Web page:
This paper explores the migration of refugees from Laos to the United States following a civil war further complicated by U.S. involvement in Southeast Asia during the Vietnam War. Drawing from previous studies on Southeast Asian refugees during the initial wave of resettlement, as well as new data from the past four decades, this study focuses on two ethnic communities in Minnesota, the Hmong and Lao. The comparison of these two communities is unique in that they are from the same country, were involved in the same kind of conflict, share similar socio-economic backgrounds, and fled the country of Laos for the same reason. Although resettling to the U.S. for the same reasons and starting with similar circumstances (levels of educational attainment, English fluency, etc.), in the nearly 40 years since their arrival, their experiences have diverged. What explains the discrepancy in integration of the Hmong and Lao?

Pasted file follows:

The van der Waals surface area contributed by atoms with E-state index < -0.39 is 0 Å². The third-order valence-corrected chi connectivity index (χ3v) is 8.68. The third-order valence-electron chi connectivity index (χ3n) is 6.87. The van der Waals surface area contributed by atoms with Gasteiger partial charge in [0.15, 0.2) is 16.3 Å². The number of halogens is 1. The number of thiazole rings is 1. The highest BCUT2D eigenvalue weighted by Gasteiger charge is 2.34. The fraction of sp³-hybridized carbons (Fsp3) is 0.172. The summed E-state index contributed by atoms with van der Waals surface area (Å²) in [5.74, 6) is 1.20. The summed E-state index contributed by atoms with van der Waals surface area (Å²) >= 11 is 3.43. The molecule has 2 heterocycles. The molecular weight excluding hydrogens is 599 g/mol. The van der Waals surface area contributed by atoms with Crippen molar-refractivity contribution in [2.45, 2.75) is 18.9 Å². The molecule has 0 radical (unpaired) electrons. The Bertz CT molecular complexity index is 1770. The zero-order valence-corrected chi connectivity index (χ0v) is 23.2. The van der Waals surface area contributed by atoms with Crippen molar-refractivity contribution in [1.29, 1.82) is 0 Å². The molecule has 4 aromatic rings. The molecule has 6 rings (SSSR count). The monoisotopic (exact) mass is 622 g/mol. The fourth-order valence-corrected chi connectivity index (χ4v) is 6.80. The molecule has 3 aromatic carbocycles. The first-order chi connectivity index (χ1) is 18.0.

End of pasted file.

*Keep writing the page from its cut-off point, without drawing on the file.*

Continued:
University of Minnesota Final Project. Spring 2015. Degree: Master of Liberal Studies. Advisor: David Husom. 1 computer file (PDF)
Documenting Hmong and Lao Refugee Resettlement: A Tale of Two Contrasting Communities.
Retrieved from the University of Minnesota Digital Conservancy,
Content distributed via the University of Minnesota's Digital Conservancy may be subject to additional license and use restrictions applied by the depositor.